I think in 99% of cases this solution is effective, ie providing you are controlling the HTML. I cannot think of any reason we would need to support the possibility of tabs or multiple spaces between class-names even if HTML standards allow this. – Gordon Rouse Sep 20 '17 at 3:46
  • 5
    @GordonRouse an extra space creeping into a list of classes is quite common, especially if some kind of logic is writing out the list of classes. – Eric Apr 18 '18 at 13:10
138

Here is a jQuery plugin which will return an array of all the classes the matched element(s) have

;!(function ($) {
    $.fn.classes = function (callback) {
        var classes = [];
        $.each(this, function (i, v) {
            var splitClassName = v.className.split(/\s+/);
            for (var j = 0; j < splitClassName.length; j++) {
                var className = splitClassName[j];
                if (-1 === classes.indexOf(className)) {
                    classes.push(className);
                }
            }
        });
        if ('function' === typeof callback) {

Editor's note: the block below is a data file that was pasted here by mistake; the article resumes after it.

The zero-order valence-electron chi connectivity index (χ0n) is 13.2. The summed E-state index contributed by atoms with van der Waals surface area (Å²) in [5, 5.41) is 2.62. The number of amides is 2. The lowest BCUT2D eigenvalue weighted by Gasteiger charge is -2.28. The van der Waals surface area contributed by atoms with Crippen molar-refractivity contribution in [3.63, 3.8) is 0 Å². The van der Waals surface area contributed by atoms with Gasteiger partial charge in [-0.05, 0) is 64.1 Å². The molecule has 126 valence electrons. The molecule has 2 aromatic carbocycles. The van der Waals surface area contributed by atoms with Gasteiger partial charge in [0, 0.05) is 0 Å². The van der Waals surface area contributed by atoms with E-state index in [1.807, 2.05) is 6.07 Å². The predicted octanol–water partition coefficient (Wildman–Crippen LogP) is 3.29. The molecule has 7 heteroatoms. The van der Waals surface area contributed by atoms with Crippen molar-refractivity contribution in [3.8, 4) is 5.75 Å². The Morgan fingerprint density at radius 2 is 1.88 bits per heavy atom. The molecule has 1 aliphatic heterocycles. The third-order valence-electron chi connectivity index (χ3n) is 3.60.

for (var i in classes) {
                callback(classes[i]);
            }
        }
        return classes;
    };
})(jQuery);

Use it like

$('div').classes();

In your case returns

["Lorem", "ipsum", "dolor_spec", "sit", "amet"]

You can also pass a function to the method to be called on each class

$('div').classes(
    function(c) {
        // do something with each class
    }
);

Here is a jsFiddle I set up to demonstrate and test http://jsfiddle.net/GD8Qn/8/

Minified Javascript

;!function(e){e.fn.classes=function(t){var n=[];e.each(this,function(e,t){var r=t.className.split(/\s+/);for(var i in r){var s=r[i];if(-1===n.indexOf(s)){n.push(s)}}});if("function"===typeof t){for(var r in n){t(n[r])}}return n}}(jQuery);
  • Perfect fit for FullCalendar when copying classes into the className attribute of an Event. – Dan Power Aug 27 '13 at 15:46